around to the top from which they lowered it. The
V.nrn,ew?' J' W t fit il around her
wsiat, and, by (hismeuus, waauruwii from lie!
loui situalion, and rescued fr un ioinendinir and al
lihMt certain death. Brie proved io be Miss Plidefo
Wells, niece of Mr. Benedict Wells, who had
led hi residence without the knowledge of his
v , -. j- , v . t 1 XKUitu Ultun illiij Vim jower Claws in populous CI- I
family, with J view of going lo New York To eeTtici while human nature remains what it is and ever
Minimi ma KiKiwipuinj ui
owineno. vnajftmimea wiin iite pawwgo ot too has been, interest will be th moving apring of human
mountains, It t supposedshe was unawr? pCJho actjon.'ahd will be the only hebn by which hiiinan'ao
danger until ah found bcrsclf descending the pre- eiety can be succeftfiilly governed.. Reduce ihe price
cipice, and the rock being nearly perpendicular,
her bill could only have dohq broken by the alight
snrubtorf wTrtelk prnjocti from the trideof the cliff,
until, luckily for her,vshe struck the cedar bush, in
which her Cmt fortunately caught. Her situation
here may be imagined, it cannot be .described i
banging by one foot to a slender bush, and a yawn
ing gulf of rocka and stone 100 feet below una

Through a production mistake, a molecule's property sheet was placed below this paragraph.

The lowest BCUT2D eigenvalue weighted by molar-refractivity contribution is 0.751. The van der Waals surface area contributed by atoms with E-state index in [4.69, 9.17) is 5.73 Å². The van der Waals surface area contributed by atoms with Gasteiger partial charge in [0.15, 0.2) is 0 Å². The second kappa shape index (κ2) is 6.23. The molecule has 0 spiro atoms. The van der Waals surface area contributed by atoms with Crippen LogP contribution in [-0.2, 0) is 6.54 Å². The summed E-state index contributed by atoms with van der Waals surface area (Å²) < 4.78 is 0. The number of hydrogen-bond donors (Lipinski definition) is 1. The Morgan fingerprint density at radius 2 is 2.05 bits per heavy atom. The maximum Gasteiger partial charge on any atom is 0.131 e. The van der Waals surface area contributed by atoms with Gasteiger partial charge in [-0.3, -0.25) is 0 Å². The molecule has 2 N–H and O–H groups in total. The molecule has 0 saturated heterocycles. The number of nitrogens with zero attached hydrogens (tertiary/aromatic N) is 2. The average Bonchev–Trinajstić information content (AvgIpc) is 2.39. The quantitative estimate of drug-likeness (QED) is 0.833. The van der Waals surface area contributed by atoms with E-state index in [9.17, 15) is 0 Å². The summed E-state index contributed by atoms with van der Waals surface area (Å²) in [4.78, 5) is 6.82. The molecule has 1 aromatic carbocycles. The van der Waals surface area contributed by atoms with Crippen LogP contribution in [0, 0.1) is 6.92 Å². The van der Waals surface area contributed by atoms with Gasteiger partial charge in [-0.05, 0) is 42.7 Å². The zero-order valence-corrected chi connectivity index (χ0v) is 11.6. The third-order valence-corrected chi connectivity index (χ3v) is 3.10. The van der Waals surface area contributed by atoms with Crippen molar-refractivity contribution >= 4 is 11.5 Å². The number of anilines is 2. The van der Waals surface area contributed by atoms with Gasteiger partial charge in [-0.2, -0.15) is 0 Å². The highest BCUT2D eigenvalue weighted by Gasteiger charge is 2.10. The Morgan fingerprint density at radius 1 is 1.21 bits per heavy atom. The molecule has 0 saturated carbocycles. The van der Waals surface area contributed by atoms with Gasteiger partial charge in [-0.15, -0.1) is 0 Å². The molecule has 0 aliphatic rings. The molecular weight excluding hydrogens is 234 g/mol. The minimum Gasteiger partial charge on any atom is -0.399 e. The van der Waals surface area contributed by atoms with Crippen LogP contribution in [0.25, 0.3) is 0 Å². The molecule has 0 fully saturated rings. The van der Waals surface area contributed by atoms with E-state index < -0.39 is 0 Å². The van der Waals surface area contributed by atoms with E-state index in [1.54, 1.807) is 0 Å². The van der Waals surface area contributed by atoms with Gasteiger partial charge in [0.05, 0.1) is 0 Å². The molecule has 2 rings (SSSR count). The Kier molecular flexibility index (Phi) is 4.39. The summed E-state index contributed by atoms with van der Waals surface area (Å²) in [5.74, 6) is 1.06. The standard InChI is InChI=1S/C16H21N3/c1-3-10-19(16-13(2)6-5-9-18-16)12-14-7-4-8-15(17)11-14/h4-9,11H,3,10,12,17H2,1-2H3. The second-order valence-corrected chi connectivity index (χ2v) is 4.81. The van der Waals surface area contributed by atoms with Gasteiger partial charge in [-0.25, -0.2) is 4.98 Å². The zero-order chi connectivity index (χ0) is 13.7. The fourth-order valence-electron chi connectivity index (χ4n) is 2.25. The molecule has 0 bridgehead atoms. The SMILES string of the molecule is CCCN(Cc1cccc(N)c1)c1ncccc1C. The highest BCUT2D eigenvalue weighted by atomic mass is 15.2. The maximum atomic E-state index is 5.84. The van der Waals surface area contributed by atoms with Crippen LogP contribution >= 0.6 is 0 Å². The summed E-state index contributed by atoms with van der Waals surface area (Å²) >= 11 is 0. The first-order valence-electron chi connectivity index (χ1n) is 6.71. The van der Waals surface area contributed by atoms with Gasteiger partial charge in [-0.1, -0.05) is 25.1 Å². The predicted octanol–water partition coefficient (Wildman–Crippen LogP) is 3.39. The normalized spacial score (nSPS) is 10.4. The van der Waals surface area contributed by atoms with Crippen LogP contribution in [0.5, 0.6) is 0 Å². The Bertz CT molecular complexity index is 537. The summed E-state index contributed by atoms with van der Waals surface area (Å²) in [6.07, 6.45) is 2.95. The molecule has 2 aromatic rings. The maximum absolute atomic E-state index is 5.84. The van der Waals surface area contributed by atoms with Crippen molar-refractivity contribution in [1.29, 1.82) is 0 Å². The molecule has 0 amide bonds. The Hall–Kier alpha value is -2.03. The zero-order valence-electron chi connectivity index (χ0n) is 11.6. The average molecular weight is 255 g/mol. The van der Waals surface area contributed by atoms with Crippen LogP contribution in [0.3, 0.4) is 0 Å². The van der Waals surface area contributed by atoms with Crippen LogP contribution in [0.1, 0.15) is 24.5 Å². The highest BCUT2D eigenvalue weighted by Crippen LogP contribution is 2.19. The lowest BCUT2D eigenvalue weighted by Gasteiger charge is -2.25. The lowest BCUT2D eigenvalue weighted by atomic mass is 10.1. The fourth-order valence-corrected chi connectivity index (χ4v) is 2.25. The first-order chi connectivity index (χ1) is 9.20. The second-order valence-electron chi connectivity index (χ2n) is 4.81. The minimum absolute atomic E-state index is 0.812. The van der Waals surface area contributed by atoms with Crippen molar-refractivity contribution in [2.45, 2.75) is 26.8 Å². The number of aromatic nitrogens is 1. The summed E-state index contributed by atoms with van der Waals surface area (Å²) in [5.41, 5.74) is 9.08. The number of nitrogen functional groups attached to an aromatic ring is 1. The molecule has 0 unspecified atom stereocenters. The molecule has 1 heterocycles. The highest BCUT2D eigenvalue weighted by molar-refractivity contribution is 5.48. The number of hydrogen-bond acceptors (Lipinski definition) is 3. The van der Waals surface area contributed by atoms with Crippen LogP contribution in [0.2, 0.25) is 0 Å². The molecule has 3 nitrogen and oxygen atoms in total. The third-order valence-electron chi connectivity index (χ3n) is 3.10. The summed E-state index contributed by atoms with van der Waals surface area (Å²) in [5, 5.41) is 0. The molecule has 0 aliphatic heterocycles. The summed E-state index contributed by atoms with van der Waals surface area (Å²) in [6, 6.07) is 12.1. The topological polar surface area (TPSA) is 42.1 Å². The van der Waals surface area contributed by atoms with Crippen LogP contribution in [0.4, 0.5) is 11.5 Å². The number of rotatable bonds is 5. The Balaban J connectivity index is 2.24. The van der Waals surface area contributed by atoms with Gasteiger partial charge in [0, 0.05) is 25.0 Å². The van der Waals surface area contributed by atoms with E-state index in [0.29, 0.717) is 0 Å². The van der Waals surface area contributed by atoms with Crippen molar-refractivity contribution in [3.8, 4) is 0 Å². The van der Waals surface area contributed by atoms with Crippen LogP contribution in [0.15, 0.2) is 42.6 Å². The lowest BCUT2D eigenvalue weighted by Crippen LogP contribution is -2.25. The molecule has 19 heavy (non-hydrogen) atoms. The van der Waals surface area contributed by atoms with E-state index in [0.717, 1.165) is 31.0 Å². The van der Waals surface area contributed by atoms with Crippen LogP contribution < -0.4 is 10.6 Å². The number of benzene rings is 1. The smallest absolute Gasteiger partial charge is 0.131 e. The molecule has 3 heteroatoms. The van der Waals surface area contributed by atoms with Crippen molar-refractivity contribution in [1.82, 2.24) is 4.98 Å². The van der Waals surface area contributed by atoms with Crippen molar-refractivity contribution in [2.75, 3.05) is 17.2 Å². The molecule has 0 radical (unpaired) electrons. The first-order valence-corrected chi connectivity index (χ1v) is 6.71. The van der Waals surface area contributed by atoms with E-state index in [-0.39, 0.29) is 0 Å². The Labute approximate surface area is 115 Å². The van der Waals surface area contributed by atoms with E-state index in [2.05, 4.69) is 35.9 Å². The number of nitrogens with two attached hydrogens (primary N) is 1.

ble to extricate herself, and for aught she knew, far
beytMid the reach of human call I It is not at all
probable that in five hundred thouannd cases, one
could have paased the clifTas she did, and not have
been dashed to piecea long before reaching the hot
torn. She was not materially injured, and was
conveyed to her1 friends in New York by Ihe simp
Henry Edward, the Captain and crew of which
are entitled to the highest commendation Ibr their
promptitude and humanity. North River Ad -
TruA i truth, komever homeh.Wa conv the
fidlowioi pq-fff fr-nn a H'r fld-Vd lo rtia FJ.
r ,k. v-.: i in,.n:M... ,.. ,i,- c.., I
.U V, lira a,iusuuu ftUIUIIIOUVCI, uj ,uv usiii.ni9
David Qrockett, in which bo attributes his defeat
for Congress to the open and active efforts made
against him voy ' the 'Treeidmt cd"the UnitIWaiesV
. "Infect, 1 sue no hopet,The people havfalnMwrt
givn up to Dictator, - Androw Jacltwn has ftank
ed loads of the Extra Globe to e.veryPosI OiBce in
thia District, with a prospectus to get subwibers for
il. Now, I wujh to ask the worldaqueatirn, or the
oldest manTivTnglftheyhfheeverk
dent to sorv dull his time, and then to sit down to
lopen electioneering fr his successor t -The very
paper iranKoq oy mm, mates mai juage vv ntte Das
sold himself to the Rank, and that there are no
Jackaon-White-men ; that all must be Jackson-Van
Ruren-mon. I have come to the conclusion, when
the people will sanction the like of this, we have
but little to hope for. I do believe Santa Ana's
Kingdom will be a paradise. The people are near-,
ly ready to take the yoke -of bmdageL and say
"Amen! Jackson done it it,i alj right !
The receipts of the Boston and Providence Rail